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With eco initiatives, franchises aim to reduce carbon footprint


McDonald’s built this flagship restaurant in Chicago’s River North neighborhood with renewable energy features such as solar panels, plus energy-efficient kitchen and HVAC equipment.

Franchise brands continue to expand their commitment to sustainability, shrinking their carbon footprints with steps ranging from using solar power and recycled building materials to energy-efficient lighting. But for many companies and franchisees, creating greener real estate spaces is still a careful balancing act between costs and ROI.

There are plenty of examples of companies that are pushing the envelope to go “greener” with new prototypes and a variety of sustainable initiatives. Dunkin’ offers a DD Green Achievement program designed to help franchisees build sustainable, energy-efficient restaurants. Since the launch in 2014 there are now 276 DD Green Achievement restaurants in the U.S., with a target goal to hit 500 by the end of 2020. Although the building program is optional for franchisees, elements of DD Green are being incorporated into the brand’s NextGen concept store design currently in the works.

McDonald’s also continues to expand its corporate commitment to sustainability. Last year the company addressed global climate change by setting a science-based target to significantly reduce its greenhouse gas emissions, notes Max Carmona, senior director of global restaurant design at McDonald’s Corp.  

“Our ambition is to have the most resource-efficient restaurants possible, using the minimum amounts of energy and water, and maximizing the use of renewable energy,” says Carmona.

McDonald’s opened a new flagship restaurant in Chicago’s River North neighborhood last August that features an innovative environmentally friendly design. Some of the notable features include more than 1,000 solar panels that generate approximately 60 percent of the building’s electrical energy and more than 30,000 square feet of permeable pavers that contribute to storm water management.

Some of the push for green building is coming from franchisees, such as McDonald’s franchisee Ric Richardson, who built two Gold LEED-certified McDonald’s restaurants in Cary, North Carolina, in 2008 and 2014. Both restaurants utilize a variety of green technologies, products and practices. The restaurants were constructed from 100 percent recycled brick and use LED lighting throughout the exterior and interior. Solar tubes provide direct natural sunlight to illuminate the restaurant, while solar panels also harness energy that helps to reduce electricity use.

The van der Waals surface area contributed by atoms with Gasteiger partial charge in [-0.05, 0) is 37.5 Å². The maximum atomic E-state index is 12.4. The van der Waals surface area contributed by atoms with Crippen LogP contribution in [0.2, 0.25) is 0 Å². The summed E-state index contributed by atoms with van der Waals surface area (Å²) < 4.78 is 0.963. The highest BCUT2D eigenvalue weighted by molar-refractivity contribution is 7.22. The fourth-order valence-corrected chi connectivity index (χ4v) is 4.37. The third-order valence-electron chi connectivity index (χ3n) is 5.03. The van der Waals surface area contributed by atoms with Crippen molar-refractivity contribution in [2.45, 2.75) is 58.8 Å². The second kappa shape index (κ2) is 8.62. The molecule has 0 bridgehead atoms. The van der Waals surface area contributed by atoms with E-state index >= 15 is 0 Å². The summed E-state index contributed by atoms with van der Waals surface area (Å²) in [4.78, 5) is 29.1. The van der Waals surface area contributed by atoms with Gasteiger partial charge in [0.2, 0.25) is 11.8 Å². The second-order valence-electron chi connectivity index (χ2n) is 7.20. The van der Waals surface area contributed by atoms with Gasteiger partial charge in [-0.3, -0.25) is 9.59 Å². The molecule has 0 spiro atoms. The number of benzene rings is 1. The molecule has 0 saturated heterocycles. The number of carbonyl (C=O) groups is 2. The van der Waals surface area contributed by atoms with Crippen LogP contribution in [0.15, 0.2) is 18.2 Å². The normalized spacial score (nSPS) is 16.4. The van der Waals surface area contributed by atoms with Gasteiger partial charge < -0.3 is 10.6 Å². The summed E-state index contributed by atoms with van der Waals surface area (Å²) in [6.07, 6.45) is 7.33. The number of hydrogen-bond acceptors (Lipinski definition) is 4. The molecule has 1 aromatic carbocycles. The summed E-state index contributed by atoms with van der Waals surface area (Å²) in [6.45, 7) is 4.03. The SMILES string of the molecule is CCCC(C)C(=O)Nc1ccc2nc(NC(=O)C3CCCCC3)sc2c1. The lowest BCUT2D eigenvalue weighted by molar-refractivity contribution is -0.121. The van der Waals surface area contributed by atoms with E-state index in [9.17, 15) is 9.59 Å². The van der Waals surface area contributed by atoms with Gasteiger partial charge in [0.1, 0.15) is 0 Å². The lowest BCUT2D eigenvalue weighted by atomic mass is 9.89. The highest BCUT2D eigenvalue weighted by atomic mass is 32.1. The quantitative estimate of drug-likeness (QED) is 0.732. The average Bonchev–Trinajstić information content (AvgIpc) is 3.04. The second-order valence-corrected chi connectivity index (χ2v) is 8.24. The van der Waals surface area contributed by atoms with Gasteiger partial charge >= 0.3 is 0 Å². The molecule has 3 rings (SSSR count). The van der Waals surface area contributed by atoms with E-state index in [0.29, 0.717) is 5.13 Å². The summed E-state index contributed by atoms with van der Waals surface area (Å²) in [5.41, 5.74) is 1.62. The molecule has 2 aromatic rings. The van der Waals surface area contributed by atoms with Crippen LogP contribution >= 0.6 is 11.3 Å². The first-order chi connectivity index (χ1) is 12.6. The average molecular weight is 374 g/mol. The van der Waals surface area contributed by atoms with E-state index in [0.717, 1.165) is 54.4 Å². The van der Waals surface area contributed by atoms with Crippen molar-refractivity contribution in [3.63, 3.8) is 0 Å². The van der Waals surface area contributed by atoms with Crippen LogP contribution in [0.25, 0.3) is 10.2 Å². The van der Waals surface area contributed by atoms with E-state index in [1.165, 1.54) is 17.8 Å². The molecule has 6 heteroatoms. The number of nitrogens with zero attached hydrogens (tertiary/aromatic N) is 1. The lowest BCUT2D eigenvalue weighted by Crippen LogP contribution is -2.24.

“We have franchisees that are passionate about energy efficiency. This gives us the ability to test innovation and ultimately determine scalability across other restaurant or in our new prototype designs,” adds Carmona.

Triple bottom line benefits

Green building continued to gain momentum over the past two decades as brands and franchise operators discover the triple bottom line benefit that includes positive environmental, social and financial impact.

Dunkin’s DD Green Achievement is a framework that franchisees can use to guide design and construction practices and help improve the energy efficiency and sustainability of restaurants. One of the big selling points for franchisees is that stores are approximately 25 percent more energy efficient than the previous restaurant model. The savings realized in terms of energy and water efficiency can have an impact on franchisees’ bottom lines, while the commitment to sustainability is something that resonates with customers and employees.

“So the value comes both from the positive reputational benefits, and also from the bottom line financial impact of utility cost savings,” says John Herth, senior director of global design and construction services at Dunkin’ Brands.

DD Green Achievement has three main themes: energy, water and health. Stores aim to reduce energy use by increasing the efficiency of the lighting and using high efficiency heating and cooling equipment to help lower energy use and emissions. Low-flow faucets and toilets are used to reduce water usage, while landscaping relies on more efficient irrigation and regionally friendly plants that need less water. The focus on health applies to indoor air quality, such as the use of zero VOC paint.